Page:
However, it do so more with others, at times I felt it was a little much. For example, when he talked about Carnegie’s strides toward world peace and the reason “why” Eastman committed suicide. I’m not sure why learning how they wanted to world to be or a suicide was committed has anything to do with learning about a business and what drove their success.

  46. Adrienne Losee

    I guess I never really thought about how Sam Walton developed the discounting concept that founded Wal-Mart and so many other retail stores. His business strategy of making profit based on volume rather than margin was very innovative and changed the retail-world. It also made his company the largest retailer in the world. it’s so simple, but brillant at the same time….

  47. Matt D

    I also liked reading about Sam Walton, mainly because he built his empire closer to our time and that all of us are familiar with, but also as Adrienne mentioned.

    I was interested to read about how Walton’s lease was not renewed. The same sort of thing happened with Eastman when he was rejected the promotion and went on to do better things. When Walton came back to Newport, he had to have some thoughts of revenge on his mind. It’s amazing the setbacks that some people face and are able to bounce back with a bigger impact they had in the business than before.

  48. Mike S.

    I thoght one of the most interesting parts of the book was the story of Andrew Carnegie. This is a guy that knows what he is doing. I think that of all the entrepreneurs in the book that he is definitely the one with the best vision of the future. He knew where the U.S. was economically and knew where it was going. He built his empire on steel because he knew it was going to be the future of construction. He then knew when to get out, he sold his business with a personal net gain of $300 million, to become the richest person in the world. That’s impressive. I think it would be hard to jump right out of a business that I have spent soo much time and effort into, just for a big payout, but I guess that’s what we’re all after, right?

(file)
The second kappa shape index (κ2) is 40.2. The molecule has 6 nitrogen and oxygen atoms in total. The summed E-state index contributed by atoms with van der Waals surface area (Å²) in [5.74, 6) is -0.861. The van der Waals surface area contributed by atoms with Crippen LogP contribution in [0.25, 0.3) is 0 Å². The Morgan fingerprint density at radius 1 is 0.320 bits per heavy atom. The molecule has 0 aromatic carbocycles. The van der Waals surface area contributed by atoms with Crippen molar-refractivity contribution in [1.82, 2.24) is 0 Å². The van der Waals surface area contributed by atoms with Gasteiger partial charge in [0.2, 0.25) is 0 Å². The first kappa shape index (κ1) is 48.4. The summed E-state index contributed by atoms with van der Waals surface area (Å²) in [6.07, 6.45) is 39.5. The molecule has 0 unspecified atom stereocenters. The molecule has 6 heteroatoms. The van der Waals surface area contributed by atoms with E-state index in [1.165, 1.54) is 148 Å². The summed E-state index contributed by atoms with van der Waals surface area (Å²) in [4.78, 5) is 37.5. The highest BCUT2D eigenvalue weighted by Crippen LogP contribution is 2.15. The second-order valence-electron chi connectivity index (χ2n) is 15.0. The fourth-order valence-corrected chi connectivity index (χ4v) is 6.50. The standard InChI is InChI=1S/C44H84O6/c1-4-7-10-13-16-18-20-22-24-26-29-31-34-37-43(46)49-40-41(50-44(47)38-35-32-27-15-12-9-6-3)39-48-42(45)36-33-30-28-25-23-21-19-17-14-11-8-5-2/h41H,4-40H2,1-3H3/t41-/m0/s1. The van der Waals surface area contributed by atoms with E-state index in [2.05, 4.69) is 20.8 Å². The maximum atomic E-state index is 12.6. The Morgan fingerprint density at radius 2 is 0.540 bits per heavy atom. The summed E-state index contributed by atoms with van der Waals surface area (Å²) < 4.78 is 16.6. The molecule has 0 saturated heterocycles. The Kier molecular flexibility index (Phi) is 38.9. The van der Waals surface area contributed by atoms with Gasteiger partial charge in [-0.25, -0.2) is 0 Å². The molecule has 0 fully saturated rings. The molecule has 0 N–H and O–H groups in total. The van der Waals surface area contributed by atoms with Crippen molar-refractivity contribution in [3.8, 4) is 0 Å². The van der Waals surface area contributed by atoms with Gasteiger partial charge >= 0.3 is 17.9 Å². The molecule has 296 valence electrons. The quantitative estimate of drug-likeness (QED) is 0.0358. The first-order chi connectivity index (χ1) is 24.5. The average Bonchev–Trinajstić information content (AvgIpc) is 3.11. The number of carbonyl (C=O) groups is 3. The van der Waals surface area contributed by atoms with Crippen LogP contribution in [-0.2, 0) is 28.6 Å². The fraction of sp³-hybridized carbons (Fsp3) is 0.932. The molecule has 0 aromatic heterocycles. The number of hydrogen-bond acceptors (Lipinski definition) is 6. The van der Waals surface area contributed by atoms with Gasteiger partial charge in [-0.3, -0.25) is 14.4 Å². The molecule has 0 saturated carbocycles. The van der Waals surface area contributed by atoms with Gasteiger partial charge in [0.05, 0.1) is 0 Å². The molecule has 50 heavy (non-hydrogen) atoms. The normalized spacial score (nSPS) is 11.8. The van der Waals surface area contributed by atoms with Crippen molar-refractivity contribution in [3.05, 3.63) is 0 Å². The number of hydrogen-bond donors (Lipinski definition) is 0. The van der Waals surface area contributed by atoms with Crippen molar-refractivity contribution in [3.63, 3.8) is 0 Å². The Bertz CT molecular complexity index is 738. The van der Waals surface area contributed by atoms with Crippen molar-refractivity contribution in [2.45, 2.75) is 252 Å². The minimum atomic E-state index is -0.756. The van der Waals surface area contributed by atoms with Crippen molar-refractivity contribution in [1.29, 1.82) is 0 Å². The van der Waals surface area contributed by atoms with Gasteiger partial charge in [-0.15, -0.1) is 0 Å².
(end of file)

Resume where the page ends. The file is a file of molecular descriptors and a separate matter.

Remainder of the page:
49. Mike S.

    One other thing I wanted to talk about was the great Sam Walton. I worked at Wal-Mart for a number of year and they still to this day promote the values that he enstilled in his company years ago. I think that he was a great man and that his compassion for his employees is going to go unmatched. It is rare to see someone of such a high status and value in life having this rare attitute that HE can learn from US (workers). I think that it was, and is, and excellent attitude to have and god rest his soul.